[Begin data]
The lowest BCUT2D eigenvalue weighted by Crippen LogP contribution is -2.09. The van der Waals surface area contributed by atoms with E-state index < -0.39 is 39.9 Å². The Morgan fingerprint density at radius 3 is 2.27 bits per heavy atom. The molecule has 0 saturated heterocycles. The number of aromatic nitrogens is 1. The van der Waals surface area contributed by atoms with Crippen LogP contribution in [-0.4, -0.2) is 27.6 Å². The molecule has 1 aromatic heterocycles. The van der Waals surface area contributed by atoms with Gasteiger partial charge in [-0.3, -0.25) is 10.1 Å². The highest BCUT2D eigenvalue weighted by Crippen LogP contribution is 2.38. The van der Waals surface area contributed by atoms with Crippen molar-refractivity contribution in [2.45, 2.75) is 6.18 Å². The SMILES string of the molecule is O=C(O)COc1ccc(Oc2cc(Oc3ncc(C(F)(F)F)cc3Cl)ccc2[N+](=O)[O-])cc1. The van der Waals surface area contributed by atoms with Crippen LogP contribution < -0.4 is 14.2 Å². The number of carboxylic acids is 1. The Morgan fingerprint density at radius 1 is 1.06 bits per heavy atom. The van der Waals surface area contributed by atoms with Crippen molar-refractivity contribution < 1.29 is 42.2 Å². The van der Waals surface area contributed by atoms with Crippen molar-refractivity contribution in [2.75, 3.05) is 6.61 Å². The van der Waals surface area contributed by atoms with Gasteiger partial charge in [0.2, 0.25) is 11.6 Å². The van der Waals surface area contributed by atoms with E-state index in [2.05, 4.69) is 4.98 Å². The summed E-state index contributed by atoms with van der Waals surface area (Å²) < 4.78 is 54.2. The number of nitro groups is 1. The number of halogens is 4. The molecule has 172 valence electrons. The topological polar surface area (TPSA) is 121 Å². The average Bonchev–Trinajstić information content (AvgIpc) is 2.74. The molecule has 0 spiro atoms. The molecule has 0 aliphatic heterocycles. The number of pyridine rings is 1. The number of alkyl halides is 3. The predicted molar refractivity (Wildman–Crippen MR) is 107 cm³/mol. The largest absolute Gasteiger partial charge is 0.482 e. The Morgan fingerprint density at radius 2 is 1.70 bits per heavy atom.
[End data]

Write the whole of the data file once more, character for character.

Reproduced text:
The lowest BCUT2D eigenvalue weighted by Crippen LogP contribution is -2.09. The van der Waals surface area contributed by atoms with E-state index < -0.39 is 39.9 Å². The Morgan fingerprint density at radius 3 is 2.27 bits per heavy atom. The molecule has 0 saturated heterocycles. The number of aromatic nitrogens is 1. The van der Waals surface area contributed by atoms with Crippen LogP contribution in [-0.4, -0.2) is 27.6 Å². The molecule has 1 aromatic heterocycles. The van der Waals surface area contributed by atoms with Gasteiger partial charge in [-0.3, -0.25) is 10.1 Å². The highest BCUT2D eigenvalue weighted by Crippen LogP contribution is 2.38. The van der Waals surface area contributed by atoms with Crippen molar-refractivity contribution in [2.45, 2.75) is 6.18 Å². The SMILES string of the molecule is O=C(O)COc1ccc(Oc2cc(Oc3ncc(C(F)(F)F)cc3Cl)ccc2[N+](=O)[O-])cc1. The van der Waals surface area contributed by atoms with Crippen LogP contribution < -0.4 is 14.2 Å². The number of carboxylic acids is 1. The Morgan fingerprint density at radius 1 is 1.06 bits per heavy atom. The van der Waals surface area contributed by atoms with Crippen molar-refractivity contribution < 1.29 is 42.2 Å². The van der Waals surface area contributed by atoms with Crippen molar-refractivity contribution in [2.75, 3.05) is 6.61 Å². The van der Waals surface area contributed by atoms with Gasteiger partial charge in [0.2, 0.25) is 11.6 Å². The van der Waals surface area contributed by atoms with E-state index in [2.05, 4.69) is 4.98 Å². The summed E-state index contributed by atoms with van der Waals surface area (Å²) < 4.78 is 54.2. The number of nitro groups is 1. The number of halogens is 4. The molecule has 172 valence electrons. The topological polar surface area (TPSA) is 121 Å². The average Bonchev–Trinajstić information content (AvgIpc) is 2.74. The molecule has 0 spiro atoms. The molecule has 0 aliphatic heterocycles. The number of pyridine rings is 1. The number of alkyl halides is 3. The predicted molar refractivity (Wildman–Crippen MR) is 107 cm³/mol. The largest absolute Gasteiger partial charge is 0.482 e. The Morgan fingerprint density at radius 2 is 1.70 bits per heavy atom.